Men marry women with the hope they will never change. Women marry men with the hope they will change. Invariably they are both disappointed.
—Albert Einstein (German-born Physicist)
When a subject is highly controversial… one cannot hope to tell the truth. One can only show how one came to hold whatever opinion one does hold. One can only give one’s audience the chance of drawing their own conclusions as they observe the limitations, the prejudices, the idiosyncrasies of the speaker.
—Virginia Woolf (English Novelist)
It is more easy to get a favor from fortune than to keep it.
—Publilius Syrus (Syrian-born Latin Writer)
Our conscious motivations, ideas, and beliefs are a blend of false information, biases, irrational passions, rationalizations, prejudices, in which morsels of truth swim around and give the reassurance albeit false, that the whole mixture is real and true. The thinking processes attempt to organize this whole cesspool of illusions according to the laws of plausibility. This level of consciousness is supposed to reflect reality; it is the map we use for organizing our life.
—Erich Fromm (German Psychologist)
Youth, abundant wealth, high birth, and inexperience, are, each of them a source of ruin. What then must be the fate of those in whom all four are combined.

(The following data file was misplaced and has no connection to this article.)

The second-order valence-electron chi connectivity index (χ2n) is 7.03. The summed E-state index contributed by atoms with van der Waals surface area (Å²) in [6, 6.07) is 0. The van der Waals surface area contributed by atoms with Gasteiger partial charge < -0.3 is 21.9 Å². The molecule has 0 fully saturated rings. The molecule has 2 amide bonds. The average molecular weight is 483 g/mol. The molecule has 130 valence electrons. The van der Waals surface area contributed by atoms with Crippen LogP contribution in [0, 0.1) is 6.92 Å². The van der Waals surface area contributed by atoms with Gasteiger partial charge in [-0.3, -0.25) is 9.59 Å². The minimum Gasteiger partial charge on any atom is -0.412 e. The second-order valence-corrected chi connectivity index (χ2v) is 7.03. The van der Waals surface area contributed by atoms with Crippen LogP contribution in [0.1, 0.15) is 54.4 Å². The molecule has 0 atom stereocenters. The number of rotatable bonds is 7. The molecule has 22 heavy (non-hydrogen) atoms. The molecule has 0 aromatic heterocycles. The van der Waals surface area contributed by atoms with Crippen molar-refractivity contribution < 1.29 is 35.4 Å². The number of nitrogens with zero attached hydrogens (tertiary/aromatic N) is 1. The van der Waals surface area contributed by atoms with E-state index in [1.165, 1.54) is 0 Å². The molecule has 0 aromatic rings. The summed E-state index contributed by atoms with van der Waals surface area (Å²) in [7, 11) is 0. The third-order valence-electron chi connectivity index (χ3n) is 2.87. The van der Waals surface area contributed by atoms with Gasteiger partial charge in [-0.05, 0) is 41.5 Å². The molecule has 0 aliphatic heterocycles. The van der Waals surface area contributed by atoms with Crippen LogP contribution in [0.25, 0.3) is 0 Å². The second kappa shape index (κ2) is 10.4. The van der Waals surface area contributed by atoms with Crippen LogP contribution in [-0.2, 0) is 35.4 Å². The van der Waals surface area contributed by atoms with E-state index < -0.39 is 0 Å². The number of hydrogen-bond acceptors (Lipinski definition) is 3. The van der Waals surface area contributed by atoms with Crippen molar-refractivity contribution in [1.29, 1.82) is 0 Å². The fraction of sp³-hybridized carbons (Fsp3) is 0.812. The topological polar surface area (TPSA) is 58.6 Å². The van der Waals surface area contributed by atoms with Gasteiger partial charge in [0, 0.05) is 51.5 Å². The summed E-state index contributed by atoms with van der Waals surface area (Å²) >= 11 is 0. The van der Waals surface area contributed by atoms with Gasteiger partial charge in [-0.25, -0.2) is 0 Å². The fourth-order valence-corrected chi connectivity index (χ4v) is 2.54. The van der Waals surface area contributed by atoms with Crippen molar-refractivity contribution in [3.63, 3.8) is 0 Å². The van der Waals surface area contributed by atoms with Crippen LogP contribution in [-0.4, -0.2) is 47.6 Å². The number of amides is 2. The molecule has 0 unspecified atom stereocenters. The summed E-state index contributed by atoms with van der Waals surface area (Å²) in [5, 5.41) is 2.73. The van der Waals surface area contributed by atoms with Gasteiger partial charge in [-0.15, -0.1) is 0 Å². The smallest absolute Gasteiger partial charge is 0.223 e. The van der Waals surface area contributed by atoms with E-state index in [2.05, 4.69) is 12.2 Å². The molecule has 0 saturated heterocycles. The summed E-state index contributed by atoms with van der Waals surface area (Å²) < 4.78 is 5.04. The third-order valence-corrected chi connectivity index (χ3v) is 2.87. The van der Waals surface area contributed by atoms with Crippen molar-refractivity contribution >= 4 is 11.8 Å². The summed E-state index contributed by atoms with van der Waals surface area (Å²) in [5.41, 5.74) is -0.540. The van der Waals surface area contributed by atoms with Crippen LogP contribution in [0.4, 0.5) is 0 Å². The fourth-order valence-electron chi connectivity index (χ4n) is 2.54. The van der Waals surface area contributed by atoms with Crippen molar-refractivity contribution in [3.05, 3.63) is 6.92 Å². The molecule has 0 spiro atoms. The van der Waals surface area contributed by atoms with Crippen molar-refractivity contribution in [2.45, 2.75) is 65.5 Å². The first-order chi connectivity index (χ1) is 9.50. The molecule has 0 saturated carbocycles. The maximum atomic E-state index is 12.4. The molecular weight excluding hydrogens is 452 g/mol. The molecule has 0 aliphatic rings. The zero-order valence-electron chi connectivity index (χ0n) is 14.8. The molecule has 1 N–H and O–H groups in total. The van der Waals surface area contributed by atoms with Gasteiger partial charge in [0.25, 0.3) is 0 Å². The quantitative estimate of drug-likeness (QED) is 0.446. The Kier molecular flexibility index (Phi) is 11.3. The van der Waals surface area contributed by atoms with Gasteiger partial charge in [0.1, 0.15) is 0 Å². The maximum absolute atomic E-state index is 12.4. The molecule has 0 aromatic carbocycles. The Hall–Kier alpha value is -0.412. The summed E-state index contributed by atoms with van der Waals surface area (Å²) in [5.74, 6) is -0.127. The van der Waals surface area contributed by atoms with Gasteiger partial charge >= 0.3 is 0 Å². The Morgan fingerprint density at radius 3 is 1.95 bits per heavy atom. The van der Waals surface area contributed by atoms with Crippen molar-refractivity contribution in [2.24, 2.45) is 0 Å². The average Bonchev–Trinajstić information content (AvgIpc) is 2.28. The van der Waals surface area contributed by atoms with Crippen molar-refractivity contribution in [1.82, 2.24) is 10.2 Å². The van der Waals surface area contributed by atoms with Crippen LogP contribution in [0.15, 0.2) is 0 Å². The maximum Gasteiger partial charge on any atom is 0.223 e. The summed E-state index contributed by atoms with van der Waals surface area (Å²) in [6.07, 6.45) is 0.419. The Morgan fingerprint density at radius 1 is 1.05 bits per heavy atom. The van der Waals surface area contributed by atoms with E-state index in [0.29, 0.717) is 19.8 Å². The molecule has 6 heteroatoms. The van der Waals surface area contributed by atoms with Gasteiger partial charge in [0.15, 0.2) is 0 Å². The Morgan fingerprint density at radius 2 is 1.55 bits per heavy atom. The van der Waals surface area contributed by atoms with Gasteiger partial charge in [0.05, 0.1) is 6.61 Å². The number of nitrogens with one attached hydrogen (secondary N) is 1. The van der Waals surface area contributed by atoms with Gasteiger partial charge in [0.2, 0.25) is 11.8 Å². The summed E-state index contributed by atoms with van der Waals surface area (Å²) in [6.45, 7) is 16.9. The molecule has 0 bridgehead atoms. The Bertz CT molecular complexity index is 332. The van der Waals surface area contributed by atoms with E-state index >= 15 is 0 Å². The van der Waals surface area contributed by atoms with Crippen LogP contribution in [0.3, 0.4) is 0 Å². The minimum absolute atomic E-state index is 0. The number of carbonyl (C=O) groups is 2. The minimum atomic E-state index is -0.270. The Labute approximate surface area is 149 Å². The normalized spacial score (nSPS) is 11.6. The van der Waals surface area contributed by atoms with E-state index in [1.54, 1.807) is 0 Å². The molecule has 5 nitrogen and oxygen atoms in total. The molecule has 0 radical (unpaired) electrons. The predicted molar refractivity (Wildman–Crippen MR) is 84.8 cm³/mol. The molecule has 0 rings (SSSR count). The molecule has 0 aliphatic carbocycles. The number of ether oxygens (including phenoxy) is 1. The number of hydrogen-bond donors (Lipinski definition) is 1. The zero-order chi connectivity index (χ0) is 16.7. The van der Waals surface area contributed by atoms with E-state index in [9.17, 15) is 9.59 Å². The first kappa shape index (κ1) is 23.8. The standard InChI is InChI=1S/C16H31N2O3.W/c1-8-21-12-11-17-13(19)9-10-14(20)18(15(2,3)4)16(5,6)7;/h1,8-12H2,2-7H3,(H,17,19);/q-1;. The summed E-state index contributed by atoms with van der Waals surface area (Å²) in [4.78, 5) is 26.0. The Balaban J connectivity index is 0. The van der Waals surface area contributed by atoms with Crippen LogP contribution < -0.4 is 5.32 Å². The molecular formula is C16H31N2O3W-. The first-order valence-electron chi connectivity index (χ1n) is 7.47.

Considering the unforeseen events of this world, we should be taught that no human condition should inspire men with absolute despair.
—Henry Fielding (English Novelist)
The mark of the immature man is that he wants to die nobly for a cause, while the mark of a mature man is that he wants to live humbly for one.
—Wilhelm Stekel (Austrian Physician)
He is the wisest and happiest man, who, by constant attention of thought discovers the greatest opportunity of doing good, and breaks through every opposition that he may improve these opportunities.
—Philip Doddridge (English Nonconformist Leader)
There’re two people in the world that are not likeable: a master and a slave.
—Nikki Giovanni (American Children’s Books Writer)
He who never sacrificed a present to a future good, or a personal to a general one, can speak of happiness only as the blind speak of color.
—Horace Mann (American Educator)
Altogether too often, people substitute opinions for facts and emotions for analysis.
—Andrew Grove (Hungarian-born American Businessperson)